03/30/14 — Deadline looms on health care sign-up

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Deadline looms on health care sign-up

By Matt Caulder
Published in News on March 30, 2014 1:50 AM

For years after moving back to Goldsboro, Candice Webb did not have any health insurance.

As a self-employed manicurist renting a chair at Nails and More on Spence Avenue, she was responsible for her own insurance.

"I spent a lot of sleepless nights worrying about it. Worrying about what could happen," Ms. Webb said. "When you are single and self-employed, affording insurance in my line of work is just .... I can't afford $500 a month."

When she first moved back to Goldsboro five years ago, Ms. Webb had to start her business all over again and build up a clientele before she could even think about insurance.

When she last paid for her own insurance, the bill was $300 a month.

Now, she pays $55.

"Now I have health and life and dental and eye," she said. "I also have a pharmacy card. Someone my age needs insurance."

In January, Ms. Webb cut her hand badly.

She said she needed stitches but didn't go to the doctor for fear of the medical bills.

"If I had had my insurance then, I could have gone to the doctor," she said.

Ms. Webb now has Blue Cross and Blue Shield, the only provider on the health care marketplace in North Carolina.

She is going for preventive care and getting to know her own personal care physician.

"I used WATCH before and they were great, but there was a waiting list, and it was someone different every time," Ms. Webb said. "Now I can just call up and set my appointment. The first thing they ask is whether I have insurance, that's always the first thing they ask, and now I do."

Last year the Wayne Action Team Community Health program, or WATCH, provided through Wayne Memorial Hospital, saw more than 7,000 uninsured patients, Wayne Memorial Chief Financial Officer Becky Craig said.

The mobile unit serves as a free primary care service to uninsured in the county.

According to U.S. census data, one in five people in Wayne County under the age of 65 is uninsured.

"We are interested to see how those numbers change after this year," Ms. Craig said.

Each year, the hospital writes off more than $20 million in care for the uninsured.

Mrs. Craig said 11 percent of all charges at Wayne Memorial last year were for uninsured patients.

Ms. Webb signed up for health care through a local broker, but there is also free assistance available from certified assistance counselors through Goshen Medical Center.

Carmen Hargrove is a counselor for Goshen, working in Faison to help sign up as many people as she can ahead of the deadline Monday.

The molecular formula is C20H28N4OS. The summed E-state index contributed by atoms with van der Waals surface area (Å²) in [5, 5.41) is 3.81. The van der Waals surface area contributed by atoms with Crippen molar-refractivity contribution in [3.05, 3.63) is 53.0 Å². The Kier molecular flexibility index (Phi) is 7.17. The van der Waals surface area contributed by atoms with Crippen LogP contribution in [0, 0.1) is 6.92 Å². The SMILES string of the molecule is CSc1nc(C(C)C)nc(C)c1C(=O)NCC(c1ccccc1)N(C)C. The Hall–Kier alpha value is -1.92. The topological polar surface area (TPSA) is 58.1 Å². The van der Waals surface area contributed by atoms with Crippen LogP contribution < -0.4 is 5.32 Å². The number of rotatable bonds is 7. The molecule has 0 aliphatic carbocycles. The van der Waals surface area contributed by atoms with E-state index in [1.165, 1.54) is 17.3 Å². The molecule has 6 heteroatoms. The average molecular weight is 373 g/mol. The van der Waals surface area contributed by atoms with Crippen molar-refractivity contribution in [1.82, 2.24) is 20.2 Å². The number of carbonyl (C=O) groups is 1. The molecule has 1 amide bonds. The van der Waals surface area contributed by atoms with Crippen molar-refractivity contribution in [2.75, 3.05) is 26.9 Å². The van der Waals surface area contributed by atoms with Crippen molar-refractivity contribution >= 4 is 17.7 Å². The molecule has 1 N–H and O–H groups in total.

Anyone not in the process of signing up under the Affordable Care Act by Monday will be assessed a penalty if they do not qualify for an exemption.

The way the deadline is set up, anyone without coverage in 2014 for at least nine months will be subject to a penalty.

For the 2014 tax year, if an otherwise qualified person does not carry insurance, he or she would have to pay one percent of their annual pay or $95, whichever is higher.

Ms. Hargrove said signing up takes about an hour for an individual, but added that it can take longer for families.

"You have to enter each person's information individually, so it takes longer with more people," she said. "When people come to sign up, they need to bring documentation with them such as a Social Security card, birth certificate and tax information."

The tax information is to assess if the household's income qualifies the insured for one of several subsidies.

During the special enrollment period, anyone working on an application will be able to continue to work toward coverage, penalty-free for 2014, Ms. Hargrove said.

"It's the law, giving them the option to still enroll in health care," she said. "You still have an opportunity to get health care and, surprisingly, get a great plan."

Ms. Hargrove said her understanding was that the period would be extended until November when enrollment opens back up.

To make an appointment with a Goshen counselor, call 1-844-467-4361.

A counselor will be able to meet at one of Goshen's five locations in Wayne County.

Goshen has two locations in Goldsboro and Mount Olive as well as one in Fremont.

Packages with sign-up information are also available at other locations throughout the county.

Those locations include Wayne County public libraries in Goldsboro, Mount Olive and Fremont, Wayne Memorial Hospital, the WATCH van, Goldsboro Family Y, the Wayne County Health Department, the Wayne County Social Services Department and the Wayne County Senior Center.

For those who do not need an in-person counselor, there are four ways to sign up, using the health care exchange at www.healthcare.gov, calling the federal exchange at 1-800-318-2596, calling Blue Cross and Blue Shield at 1-800-324-4973 or getting an estimate from www.bcbsnc.com/shopping.

For those not eligible for coverage under the Affordable Care Act, there are exemptions to avoid the penalty.

Wider reaching exemptions, released by the White House in March, based on a person's hardships could keep most people from paying the penalty for another year.

The new exemptions continue allowances for if someone was homeless or facing foreclosure or bankruptcy but also include exemptions for other "hardships."

Other exemptions include if a utility has sent a shut-off notice or the person has been the victim of domestic violence.

Also included on the excuse list are if a family member has died, if you reside in a state which did not expand Medicaid or your individual plan was canceled due to the ACA.

One of the easiest exemptions to qualify for is an exemption if the person signing up "experienced another hardship in obtaining health insurance."

To apply for an exemption wait to claim the exemption on a 2014 tax return in 2015 or fill out a form on the ACA site at www.healthcare.gov.